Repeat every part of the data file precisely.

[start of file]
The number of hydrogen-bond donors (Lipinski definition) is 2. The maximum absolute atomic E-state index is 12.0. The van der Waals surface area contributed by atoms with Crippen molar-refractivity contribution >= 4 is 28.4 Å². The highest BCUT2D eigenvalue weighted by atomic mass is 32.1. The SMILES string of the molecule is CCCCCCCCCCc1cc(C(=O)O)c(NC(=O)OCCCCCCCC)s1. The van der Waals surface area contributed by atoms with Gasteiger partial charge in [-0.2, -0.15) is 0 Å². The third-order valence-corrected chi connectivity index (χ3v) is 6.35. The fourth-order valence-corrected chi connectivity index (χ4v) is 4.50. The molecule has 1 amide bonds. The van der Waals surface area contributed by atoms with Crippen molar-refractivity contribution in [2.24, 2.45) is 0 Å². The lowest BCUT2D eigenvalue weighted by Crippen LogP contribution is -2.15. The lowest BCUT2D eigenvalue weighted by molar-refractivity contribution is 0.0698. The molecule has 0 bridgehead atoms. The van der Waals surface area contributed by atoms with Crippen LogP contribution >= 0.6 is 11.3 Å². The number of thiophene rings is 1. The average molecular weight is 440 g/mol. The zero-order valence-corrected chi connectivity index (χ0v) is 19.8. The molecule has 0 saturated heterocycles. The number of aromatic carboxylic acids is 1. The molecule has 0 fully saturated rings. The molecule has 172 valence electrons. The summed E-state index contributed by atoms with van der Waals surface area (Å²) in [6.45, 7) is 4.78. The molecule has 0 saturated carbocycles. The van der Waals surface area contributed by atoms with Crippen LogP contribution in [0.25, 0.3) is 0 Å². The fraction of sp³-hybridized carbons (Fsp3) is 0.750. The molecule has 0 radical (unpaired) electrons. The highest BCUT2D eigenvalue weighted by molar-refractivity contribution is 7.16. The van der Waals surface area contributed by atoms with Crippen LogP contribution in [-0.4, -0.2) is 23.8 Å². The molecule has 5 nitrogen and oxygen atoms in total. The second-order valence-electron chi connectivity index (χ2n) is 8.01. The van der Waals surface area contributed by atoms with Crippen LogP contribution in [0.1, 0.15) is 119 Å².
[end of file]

The number of hydrogen-bond donors (Lipinski definition) is 2. The maximum absolute atomic E-state index is 12.0. The van der Waals surface area contributed by atoms with Crippen molar-refractivity contribution >= 4 is 28.4 Å². The highest BCUT2D eigenvalue weighted by atomic mass is 32.1. The SMILES string of the molecule is CCCCCCCCCCc1cc(C(=O)O)c(NC(=O)OCCCCCCCC)s1. The van der Waals surface area contributed by atoms with Gasteiger partial charge in [-0.2, -0.15) is 0 Å². The third-order valence-corrected chi connectivity index (χ3v) is 6.35. The fourth-order valence-corrected chi connectivity index (χ4v) is 4.50. The molecule has 1 amide bonds. The van der Waals surface area contributed by atoms with Crippen molar-refractivity contribution in [2.24, 2.45) is 0 Å². The lowest BCUT2D eigenvalue weighted by Crippen LogP contribution is -2.15. The lowest BCUT2D eigenvalue weighted by molar-refractivity contribution is 0.0698. The molecule has 0 bridgehead atoms. The van der Waals surface area contributed by atoms with Crippen LogP contribution >= 0.6 is 11.3 Å². The number of thiophene rings is 1. The average molecular weight is 440 g/mol. The zero-order valence-corrected chi connectivity index (χ0v) is 19.8. The molecule has 0 saturated heterocycles. The number of aromatic carboxylic acids is 1. The molecule has 0 fully saturated rings. The molecule has 172 valence electrons. The summed E-state index contributed by atoms with van der Waals surface area (Å²) in [6.45, 7) is 4.78. The molecule has 0 saturated carbocycles. The van der Waals surface area contributed by atoms with Crippen LogP contribution in [0.25, 0.3) is 0 Å². The fraction of sp³-hybridized carbons (Fsp3) is 0.750. The molecule has 0 radical (unpaired) electrons. The highest BCUT2D eigenvalue weighted by molar-refractivity contribution is 7.16. The van der Waals surface area contributed by atoms with Crippen LogP contribution in [-0.4, -0.2) is 23.8 Å². The molecule has 5 nitrogen and oxygen atoms in total. The second-order valence-electron chi connectivity index (χ2n) is 8.01. The van der Waals surface area contributed by atoms with Crippen LogP contribution in [0.1, 0.15) is 119 Å².